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Télé magazine
February 2 - 8, 1958
4th year - N° 119
pp 7-9

Simenon guides TV
in the footsteps of
Chief Inspector Maigret

original French

Georges Simenon was a regular at the cafés of the place Dauphine. And his pipe and his hat make him look a lot like Maigret, who also came often to Les Trois Marches for lunch. When he was particularly preoccupied with an investigation, everyone could tell by the way he came in, "his heavy step, fixed gaze and apparent bad mood made it apparent that sometime soon, a man or woman was going to confess..."

Simenon guides TV in the footsteps of Chief Inspector Maigret

Quai des Orfèvres, eight o'clock in the evening. It snowed last night, and on the banks of the Seine you can still see patches of white contrasting with the dark and immobile masses of barges moored for the night. Further off, by the place Saint-Michel, you sense the incessant movement of a noisy crowd beneath the broad patch of light, suggesting that over there the pulse of life beats very quickly.

Here, all is different. It would seem that the simple fact of crossing the bridge is all it takes to change the accelerated rhythm of the other bank into a mysterious and slightly frightening calm. The rare passersby slip quickly past the massive buildings of the Palais du Justice.

But one of these lone walkers seems to linger in the vicinity... Unassuming overcoat, soft hat, pipe stuck stubbornly in the corner of his lips, he strolls easily, hands in his pockets, toward the entry of the Judicial Police. He touches his hat with a finger when passing before the sentries, and enters without hesitation this edifice which so many have gone into with handcuffs on their wrists. He follows passageways, climbs stairs, and passes offices to arrive finally before a door on which is inscribed "Chief Inspector Clot, Judicial Police". Our man enters and heads to the imposing armchair that waits behind a desk. He sits down comfortably, with a sigh of satisfaction, and we discover his face and identity – it is Simenon, the father of Maigret.

For twenty-five years, Simenon has dreamt of playing this character that he created, that his millions of readers know so well. Today, it is no longer just a dream, thanks to television, which undertook to confront fiction with reality, to compare Maigret and Chief Inspector Clot, chief of "Homocide," and to see if the locale of the P.J. looks like Simenon's description — In search of Maigret, direct from the P.J., Sunday, February 2, at 9:55 pm.

But let's go back to the office of Chief Inspector Clot, where he is discussing very seriously with his visitor a systematic critique of Maigret, while the author defends himself with a powerful argument:

"I took all my models from right here. I watched them at work, and I picked up their habits. Maigret is a little of Chief Inspector Massu, a little of Chief Inspector Guillaume, who worked here for years. For months, I haunted the Palais du Justice, the place Dauphine, the little corner cafés. In fact it was at the counter of "Les Trois Marches" that I met Massu for the first time..."

Behind the window, in a soft hat, we see Chief Inspector Massu.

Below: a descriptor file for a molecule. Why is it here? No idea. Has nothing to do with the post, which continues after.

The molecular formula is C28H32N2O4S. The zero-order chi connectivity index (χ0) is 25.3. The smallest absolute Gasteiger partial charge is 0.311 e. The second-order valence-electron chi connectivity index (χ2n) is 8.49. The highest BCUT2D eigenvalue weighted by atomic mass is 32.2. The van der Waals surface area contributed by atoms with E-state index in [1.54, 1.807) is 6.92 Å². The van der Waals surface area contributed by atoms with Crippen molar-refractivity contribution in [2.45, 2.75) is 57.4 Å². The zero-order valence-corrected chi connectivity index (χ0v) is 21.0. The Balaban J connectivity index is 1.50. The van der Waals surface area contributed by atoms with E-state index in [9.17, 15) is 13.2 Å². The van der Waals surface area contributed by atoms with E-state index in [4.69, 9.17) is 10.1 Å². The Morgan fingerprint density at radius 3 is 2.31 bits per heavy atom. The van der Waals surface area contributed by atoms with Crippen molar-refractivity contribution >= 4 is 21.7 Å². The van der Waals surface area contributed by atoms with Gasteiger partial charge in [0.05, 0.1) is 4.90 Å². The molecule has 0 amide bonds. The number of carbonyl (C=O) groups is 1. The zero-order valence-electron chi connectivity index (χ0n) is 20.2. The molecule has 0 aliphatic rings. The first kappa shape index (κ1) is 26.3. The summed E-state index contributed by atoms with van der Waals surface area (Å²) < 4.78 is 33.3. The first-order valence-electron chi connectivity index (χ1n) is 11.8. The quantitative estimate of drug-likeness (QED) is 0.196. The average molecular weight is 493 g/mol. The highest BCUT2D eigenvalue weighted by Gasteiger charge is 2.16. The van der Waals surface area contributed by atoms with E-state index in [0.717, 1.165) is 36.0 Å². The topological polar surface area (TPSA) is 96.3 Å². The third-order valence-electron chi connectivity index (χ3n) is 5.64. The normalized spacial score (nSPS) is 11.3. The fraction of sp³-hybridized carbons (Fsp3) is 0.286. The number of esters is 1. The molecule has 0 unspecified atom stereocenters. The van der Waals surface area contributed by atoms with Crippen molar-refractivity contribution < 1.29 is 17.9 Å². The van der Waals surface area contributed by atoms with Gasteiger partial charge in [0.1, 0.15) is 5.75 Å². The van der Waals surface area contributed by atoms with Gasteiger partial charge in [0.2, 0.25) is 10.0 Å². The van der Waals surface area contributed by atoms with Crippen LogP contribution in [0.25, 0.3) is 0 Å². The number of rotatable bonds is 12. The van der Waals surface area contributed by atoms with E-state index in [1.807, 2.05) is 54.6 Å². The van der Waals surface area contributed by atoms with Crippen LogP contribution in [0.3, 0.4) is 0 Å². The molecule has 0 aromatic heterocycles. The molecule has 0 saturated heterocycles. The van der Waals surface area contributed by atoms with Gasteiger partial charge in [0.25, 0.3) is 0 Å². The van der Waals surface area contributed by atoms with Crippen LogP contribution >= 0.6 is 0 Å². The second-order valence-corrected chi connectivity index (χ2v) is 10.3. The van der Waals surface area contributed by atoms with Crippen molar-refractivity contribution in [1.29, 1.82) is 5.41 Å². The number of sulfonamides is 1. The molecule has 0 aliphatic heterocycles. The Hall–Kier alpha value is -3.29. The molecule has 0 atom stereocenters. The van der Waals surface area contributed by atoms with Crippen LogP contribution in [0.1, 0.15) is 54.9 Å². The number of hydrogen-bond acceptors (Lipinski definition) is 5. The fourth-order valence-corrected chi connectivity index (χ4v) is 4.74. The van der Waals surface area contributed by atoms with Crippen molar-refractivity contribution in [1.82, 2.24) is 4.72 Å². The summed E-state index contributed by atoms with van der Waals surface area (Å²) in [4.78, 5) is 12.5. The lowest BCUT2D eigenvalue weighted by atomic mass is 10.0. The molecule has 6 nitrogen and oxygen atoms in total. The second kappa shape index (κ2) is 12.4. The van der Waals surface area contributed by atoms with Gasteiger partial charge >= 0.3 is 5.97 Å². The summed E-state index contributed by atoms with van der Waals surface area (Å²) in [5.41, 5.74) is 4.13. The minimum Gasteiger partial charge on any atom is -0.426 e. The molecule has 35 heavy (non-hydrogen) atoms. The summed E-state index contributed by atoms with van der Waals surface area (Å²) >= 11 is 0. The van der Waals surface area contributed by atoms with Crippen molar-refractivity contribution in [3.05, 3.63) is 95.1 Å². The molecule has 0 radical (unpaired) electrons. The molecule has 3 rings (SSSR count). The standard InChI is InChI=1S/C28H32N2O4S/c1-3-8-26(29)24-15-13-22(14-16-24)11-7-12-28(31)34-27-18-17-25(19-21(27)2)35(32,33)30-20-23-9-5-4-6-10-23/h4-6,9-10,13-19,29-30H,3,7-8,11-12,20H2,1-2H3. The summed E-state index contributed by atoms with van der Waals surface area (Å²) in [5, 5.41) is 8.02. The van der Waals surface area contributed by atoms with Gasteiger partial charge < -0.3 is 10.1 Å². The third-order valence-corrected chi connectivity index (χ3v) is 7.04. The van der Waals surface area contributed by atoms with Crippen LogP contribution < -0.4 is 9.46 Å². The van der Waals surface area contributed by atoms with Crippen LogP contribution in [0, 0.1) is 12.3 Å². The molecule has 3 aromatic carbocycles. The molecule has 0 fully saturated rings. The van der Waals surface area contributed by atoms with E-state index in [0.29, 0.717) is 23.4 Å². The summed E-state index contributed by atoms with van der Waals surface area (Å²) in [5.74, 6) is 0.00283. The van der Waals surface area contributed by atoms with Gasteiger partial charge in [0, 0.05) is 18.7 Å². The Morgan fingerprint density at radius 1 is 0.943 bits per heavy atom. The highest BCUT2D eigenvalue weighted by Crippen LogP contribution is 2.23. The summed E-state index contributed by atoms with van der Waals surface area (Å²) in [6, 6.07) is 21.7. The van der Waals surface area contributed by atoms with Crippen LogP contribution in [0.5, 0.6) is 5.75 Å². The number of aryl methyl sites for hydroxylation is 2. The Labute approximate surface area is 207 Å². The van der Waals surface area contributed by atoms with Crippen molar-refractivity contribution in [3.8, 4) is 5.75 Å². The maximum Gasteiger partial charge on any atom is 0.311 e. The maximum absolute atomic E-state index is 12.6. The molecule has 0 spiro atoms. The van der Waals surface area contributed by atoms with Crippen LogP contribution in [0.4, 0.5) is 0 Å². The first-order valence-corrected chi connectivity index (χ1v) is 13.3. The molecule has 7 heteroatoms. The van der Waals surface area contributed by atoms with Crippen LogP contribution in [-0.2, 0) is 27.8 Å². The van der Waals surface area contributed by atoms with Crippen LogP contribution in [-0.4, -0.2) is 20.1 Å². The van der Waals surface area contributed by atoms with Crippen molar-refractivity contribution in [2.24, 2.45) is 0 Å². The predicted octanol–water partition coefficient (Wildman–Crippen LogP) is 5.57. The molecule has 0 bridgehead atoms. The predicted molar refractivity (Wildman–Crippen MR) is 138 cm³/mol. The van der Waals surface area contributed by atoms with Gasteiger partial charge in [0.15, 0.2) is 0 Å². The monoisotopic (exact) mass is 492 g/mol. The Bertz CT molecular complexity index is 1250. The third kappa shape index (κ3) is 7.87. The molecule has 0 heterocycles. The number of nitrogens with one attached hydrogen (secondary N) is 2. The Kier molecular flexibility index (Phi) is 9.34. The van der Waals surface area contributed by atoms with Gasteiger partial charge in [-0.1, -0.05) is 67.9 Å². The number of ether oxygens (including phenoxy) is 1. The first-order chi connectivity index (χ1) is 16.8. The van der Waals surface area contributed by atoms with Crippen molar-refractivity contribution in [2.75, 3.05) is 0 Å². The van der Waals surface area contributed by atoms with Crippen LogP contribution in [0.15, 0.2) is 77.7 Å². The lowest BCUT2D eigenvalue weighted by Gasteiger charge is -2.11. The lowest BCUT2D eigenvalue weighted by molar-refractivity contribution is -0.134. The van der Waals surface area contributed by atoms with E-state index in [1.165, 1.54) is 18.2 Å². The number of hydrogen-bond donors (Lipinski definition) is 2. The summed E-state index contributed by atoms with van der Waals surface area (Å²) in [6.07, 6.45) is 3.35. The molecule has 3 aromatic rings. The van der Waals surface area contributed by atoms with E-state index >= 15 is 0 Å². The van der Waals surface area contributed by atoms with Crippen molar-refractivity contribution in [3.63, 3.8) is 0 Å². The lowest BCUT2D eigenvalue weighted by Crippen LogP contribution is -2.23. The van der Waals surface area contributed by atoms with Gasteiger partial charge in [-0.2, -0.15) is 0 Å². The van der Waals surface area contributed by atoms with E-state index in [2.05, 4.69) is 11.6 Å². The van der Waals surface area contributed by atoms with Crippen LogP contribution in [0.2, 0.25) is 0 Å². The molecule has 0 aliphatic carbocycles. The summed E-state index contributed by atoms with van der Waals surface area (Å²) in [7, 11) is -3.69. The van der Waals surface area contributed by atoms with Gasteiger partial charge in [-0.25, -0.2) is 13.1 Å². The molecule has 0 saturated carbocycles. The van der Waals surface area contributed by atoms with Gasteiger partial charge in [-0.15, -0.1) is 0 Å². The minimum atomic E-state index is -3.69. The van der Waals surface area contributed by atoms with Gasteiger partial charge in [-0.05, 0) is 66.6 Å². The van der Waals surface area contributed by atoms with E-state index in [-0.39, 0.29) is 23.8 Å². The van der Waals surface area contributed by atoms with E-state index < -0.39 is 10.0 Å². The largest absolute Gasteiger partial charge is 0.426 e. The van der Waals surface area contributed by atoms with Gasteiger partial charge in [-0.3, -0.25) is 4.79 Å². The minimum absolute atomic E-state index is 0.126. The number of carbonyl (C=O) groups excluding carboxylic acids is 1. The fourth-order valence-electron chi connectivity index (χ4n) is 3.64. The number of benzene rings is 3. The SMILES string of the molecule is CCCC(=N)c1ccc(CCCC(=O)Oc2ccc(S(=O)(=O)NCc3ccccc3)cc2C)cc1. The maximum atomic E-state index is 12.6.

"In this work you shouldn't seem too smart... "

Chief Inspector Massu has also come back. He is leaning on the counter at the small café on the corner of the quai de l'Horloge and the place Dauphine, which he visited so often during the thirty-seven years of his career. Just as the first time he met Simenon, he is drinking a glass of red wine, speaking of his profession, of its tricks, its difficulties...

"It's often said that you were a model for Simenon's famous character, Chief Inspector. When did you first meet?

"It must be about twenty-five years ago. The Director of the Judicial Police had advised him to come and see me for information about the way we worked, the way we lived..."

Memories flow. We confuse the two men, Massu and Maigret, seeing only one silhouette, described a hundred times... an unobtrusive character, like anyone you'd pass in the street. Someone who doesn't stand out in a crowd, he divides his life between his family and his profession, of which he has learned all the tricks. He is calm, unhurried but knowing how, when necessary, to act swiftly... to move on a pick-pocket to catch him in the act. He never resorts to brutality during a cross-examination. He's neither a tough nor a show-off — for him the only reason to throw a punch is to capture an offender. Afterwards, it's about psychology, intuition, common sense, a good eye... It's important not to seem too shrewd in this profession, but rather to be the good-hearted old boy that someone can trust. More confessions result from the offer of a beer or a dry white, than a police beating...

Chief Inspector Massu is a model Simenon used to create Maigret. Massu isn't actually a regular reader of detective novels... contrary to what this photo suggests.

Maigret of a hundred faces...

In fact, the character of Maigret comes close enough to the reality, but he has nevertheless elements that are his alone... He travels, goes everywhere, in the provinces and abroad, he can do a little of everything. And for us Maigret has several faces. We don't know him only through novels, but also by the movies that have portrayed his numerous investigations. We've seen him under the features of Michel Simon, Harry Baur, Charles Laughton, Jean Gabin, Albert Préjean...

We will review sequences of these movies during Jean-Marie Coldefy's broadcast, with the intent that we will better understand while listening to Simenon himself speak, and by viewing the same locales in the P.J. Exceptionally, television is is being allowed to present all the corners of the Judicial Police, from the offices of Homicide to those of the Vice Squad, from Finance to Criminal Identity. We will be able to judge for ourselves how well Simenon rendered the atmosphere of these troubling places...

We will finish our tour back in the office of Chief Inspector Clot. Will we know then who the true Maigret is?

Georges Simenon will give us his own opinion. "Maigret is a modern man, but one who has also lived in other times. He is now fifty, a mixture of Gabin, Renoir, Préjean... all the actors who have brought him to life on the screen."

Could a single face evoke him by uniting all his features or giving him a new personality? Fernand Ledoux will make the attempt, perhaps, by conducting an unpublished interrogation...

Massu with the producer. The torment of spotlights over, the policeman recovers his old habits quickly, playing 421 with producer Jean-Marie Coldefy.